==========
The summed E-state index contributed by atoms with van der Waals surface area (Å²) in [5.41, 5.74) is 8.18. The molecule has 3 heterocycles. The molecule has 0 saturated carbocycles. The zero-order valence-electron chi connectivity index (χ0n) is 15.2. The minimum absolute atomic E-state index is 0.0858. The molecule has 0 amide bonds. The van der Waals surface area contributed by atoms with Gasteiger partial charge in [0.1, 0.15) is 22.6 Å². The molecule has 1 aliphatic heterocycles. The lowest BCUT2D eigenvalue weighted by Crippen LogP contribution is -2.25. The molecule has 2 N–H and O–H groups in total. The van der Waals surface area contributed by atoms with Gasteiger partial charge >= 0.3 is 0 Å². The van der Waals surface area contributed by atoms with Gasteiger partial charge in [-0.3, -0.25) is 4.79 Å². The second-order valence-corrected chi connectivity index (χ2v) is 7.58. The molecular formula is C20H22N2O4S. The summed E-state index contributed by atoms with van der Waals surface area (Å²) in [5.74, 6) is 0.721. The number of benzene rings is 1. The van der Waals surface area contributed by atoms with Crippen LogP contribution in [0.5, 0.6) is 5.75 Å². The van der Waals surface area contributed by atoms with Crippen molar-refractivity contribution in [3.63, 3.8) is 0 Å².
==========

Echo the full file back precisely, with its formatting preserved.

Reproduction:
The summed E-state index contributed by atoms with van der Waals surface area (Å²) in [5.41, 5.74) is 8.18. The molecule has 3 heterocycles. The molecule has 0 saturated carbocycles. The zero-order valence-electron chi connectivity index (χ0n) is 15.2. The minimum absolute atomic E-state index is 0.0858. The molecule has 0 amide bonds. The van der Waals surface area contributed by atoms with Gasteiger partial charge in [0.1, 0.15) is 22.6 Å². The molecule has 1 aliphatic heterocycles. The lowest BCUT2D eigenvalue weighted by Crippen LogP contribution is -2.25. The molecule has 2 N–H and O–H groups in total. The van der Waals surface area contributed by atoms with Gasteiger partial charge >= 0.3 is 0 Å². The van der Waals surface area contributed by atoms with Gasteiger partial charge in [-0.3, -0.25) is 4.79 Å². The second-order valence-corrected chi connectivity index (χ2v) is 7.58. The molecular formula is C20H22N2O4S. The summed E-state index contributed by atoms with van der Waals surface area (Å²) in [5.74, 6) is 0.721. The number of benzene rings is 1. The van der Waals surface area contributed by atoms with Crippen LogP contribution in [0.5, 0.6) is 5.75 Å². The van der Waals surface area contributed by atoms with Crippen molar-refractivity contribution in [3.63, 3.8) is 0 Å².